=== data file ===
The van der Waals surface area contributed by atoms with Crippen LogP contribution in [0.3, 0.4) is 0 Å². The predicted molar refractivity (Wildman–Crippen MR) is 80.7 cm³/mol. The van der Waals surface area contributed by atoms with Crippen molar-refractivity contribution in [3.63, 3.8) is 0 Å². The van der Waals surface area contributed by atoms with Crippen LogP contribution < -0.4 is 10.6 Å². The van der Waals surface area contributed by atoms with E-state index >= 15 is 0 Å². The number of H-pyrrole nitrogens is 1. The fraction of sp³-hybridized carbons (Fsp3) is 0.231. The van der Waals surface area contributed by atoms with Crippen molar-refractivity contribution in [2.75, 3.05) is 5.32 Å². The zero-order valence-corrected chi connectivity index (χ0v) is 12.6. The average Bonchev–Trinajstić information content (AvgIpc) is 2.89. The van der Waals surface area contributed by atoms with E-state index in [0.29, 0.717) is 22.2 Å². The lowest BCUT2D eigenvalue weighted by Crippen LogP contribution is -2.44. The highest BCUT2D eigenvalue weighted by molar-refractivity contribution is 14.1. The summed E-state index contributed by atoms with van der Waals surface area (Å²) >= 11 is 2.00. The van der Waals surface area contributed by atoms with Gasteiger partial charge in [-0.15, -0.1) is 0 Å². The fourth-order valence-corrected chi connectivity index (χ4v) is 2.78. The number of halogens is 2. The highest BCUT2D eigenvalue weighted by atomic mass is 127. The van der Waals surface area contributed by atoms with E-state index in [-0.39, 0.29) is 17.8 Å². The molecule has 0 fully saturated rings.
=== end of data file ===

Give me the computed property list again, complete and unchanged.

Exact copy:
The van der Waals surface area contributed by atoms with Crippen LogP contribution in [0.3, 0.4) is 0 Å². The predicted molar refractivity (Wildman–Crippen MR) is 80.7 cm³/mol. The van der Waals surface area contributed by atoms with Crippen molar-refractivity contribution in [3.63, 3.8) is 0 Å². The van der Waals surface area contributed by atoms with Crippen LogP contribution < -0.4 is 10.6 Å². The van der Waals surface area contributed by atoms with E-state index >= 15 is 0 Å². The number of H-pyrrole nitrogens is 1. The fraction of sp³-hybridized carbons (Fsp3) is 0.231. The van der Waals surface area contributed by atoms with Crippen molar-refractivity contribution in [2.75, 3.05) is 5.32 Å². The zero-order valence-corrected chi connectivity index (χ0v) is 12.6. The average Bonchev–Trinajstić information content (AvgIpc) is 2.89. The van der Waals surface area contributed by atoms with E-state index in [0.29, 0.717) is 22.2 Å². The lowest BCUT2D eigenvalue weighted by Crippen LogP contribution is -2.44. The highest BCUT2D eigenvalue weighted by molar-refractivity contribution is 14.1. The summed E-state index contributed by atoms with van der Waals surface area (Å²) >= 11 is 2.00. The van der Waals surface area contributed by atoms with Gasteiger partial charge in [-0.15, -0.1) is 0 Å². The fourth-order valence-corrected chi connectivity index (χ4v) is 2.78. The number of halogens is 2. The highest BCUT2D eigenvalue weighted by atomic mass is 127. The van der Waals surface area contributed by atoms with E-state index in [-0.39, 0.29) is 17.8 Å². The molecule has 0 fully saturated rings.